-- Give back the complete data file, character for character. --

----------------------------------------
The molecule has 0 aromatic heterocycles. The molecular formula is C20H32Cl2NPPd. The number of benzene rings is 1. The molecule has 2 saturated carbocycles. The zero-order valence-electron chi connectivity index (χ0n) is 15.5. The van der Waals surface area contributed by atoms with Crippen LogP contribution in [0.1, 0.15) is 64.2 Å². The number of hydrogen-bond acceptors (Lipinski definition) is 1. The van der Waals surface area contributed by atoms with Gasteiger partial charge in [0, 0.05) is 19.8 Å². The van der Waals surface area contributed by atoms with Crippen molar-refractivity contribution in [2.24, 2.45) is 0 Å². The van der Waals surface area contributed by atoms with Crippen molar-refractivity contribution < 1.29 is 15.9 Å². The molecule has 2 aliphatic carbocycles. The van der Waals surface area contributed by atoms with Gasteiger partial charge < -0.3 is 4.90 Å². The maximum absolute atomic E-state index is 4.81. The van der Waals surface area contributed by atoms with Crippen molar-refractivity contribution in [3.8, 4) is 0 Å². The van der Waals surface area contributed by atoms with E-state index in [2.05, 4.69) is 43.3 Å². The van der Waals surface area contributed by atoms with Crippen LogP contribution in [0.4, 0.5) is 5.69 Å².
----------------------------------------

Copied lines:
The molecule has 0 aromatic heterocycles. The molecular formula is C20H32Cl2NPPd. The number of benzene rings is 1. The molecule has 2 saturated carbocycles. The zero-order valence-electron chi connectivity index (χ0n) is 15.5. The van der Waals surface area contributed by atoms with Crippen LogP contribution in [0.1, 0.15) is 64.2 Å². The number of hydrogen-bond acceptors (Lipinski definition) is 1. The van der Waals surface area contributed by atoms with Gasteiger partial charge in [0, 0.05) is 19.8 Å². The van der Waals surface area contributed by atoms with Crippen molar-refractivity contribution in [2.24, 2.45) is 0 Å². The van der Waals surface area contributed by atoms with Crippen molar-refractivity contribution < 1.29 is 15.9 Å². The molecule has 2 aliphatic carbocycles. The van der Waals surface area contributed by atoms with Gasteiger partial charge < -0.3 is 4.90 Å². The maximum absolute atomic E-state index is 4.81. The van der Waals surface area contributed by atoms with Crippen molar-refractivity contribution in [3.8, 4) is 0 Å². The van der Waals surface area contributed by atoms with E-state index in [2.05, 4.69) is 43.3 Å². The van der Waals surface area contributed by atoms with Crippen LogP contribution in [0.4, 0.5) is 5.69 Å².